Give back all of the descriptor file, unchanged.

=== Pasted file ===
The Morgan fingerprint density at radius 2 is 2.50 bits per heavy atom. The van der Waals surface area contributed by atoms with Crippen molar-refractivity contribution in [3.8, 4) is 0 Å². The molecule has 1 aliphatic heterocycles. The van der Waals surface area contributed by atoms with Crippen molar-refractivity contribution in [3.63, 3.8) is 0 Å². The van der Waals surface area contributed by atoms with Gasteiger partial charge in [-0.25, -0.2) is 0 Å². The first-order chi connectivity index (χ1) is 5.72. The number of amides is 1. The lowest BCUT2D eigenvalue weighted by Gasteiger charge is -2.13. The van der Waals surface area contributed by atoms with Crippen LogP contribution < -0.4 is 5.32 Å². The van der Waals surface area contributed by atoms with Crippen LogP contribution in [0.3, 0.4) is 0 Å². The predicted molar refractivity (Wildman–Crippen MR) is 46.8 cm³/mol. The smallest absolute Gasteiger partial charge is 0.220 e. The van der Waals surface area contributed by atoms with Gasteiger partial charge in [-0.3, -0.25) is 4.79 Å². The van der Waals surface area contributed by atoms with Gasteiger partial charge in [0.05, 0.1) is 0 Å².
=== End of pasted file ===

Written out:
The Morgan fingerprint density at radius 2 is 2.50 bits per heavy atom. The van der Waals surface area contributed by atoms with Crippen molar-refractivity contribution in [3.8, 4) is 0 Å². The molecule has 1 aliphatic heterocycles. The van der Waals surface area contributed by atoms with Crippen molar-refractivity contribution in [3.63, 3.8) is 0 Å². The van der Waals surface area contributed by atoms with Gasteiger partial charge in [-0.25, -0.2) is 0 Å². The first-order chi connectivity index (χ1) is 5.72. The number of amides is 1. The lowest BCUT2D eigenvalue weighted by Gasteiger charge is -2.13. The van der Waals surface area contributed by atoms with Crippen LogP contribution < -0.4 is 5.32 Å². The van der Waals surface area contributed by atoms with Crippen LogP contribution in [0.3, 0.4) is 0 Å². The predicted molar refractivity (Wildman–Crippen MR) is 46.8 cm³/mol. The smallest absolute Gasteiger partial charge is 0.220 e. The van der Waals surface area contributed by atoms with Gasteiger partial charge in [-0.3, -0.25) is 4.79 Å². The van der Waals surface area contributed by atoms with Gasteiger partial charge in [0.05, 0.1) is 0 Å².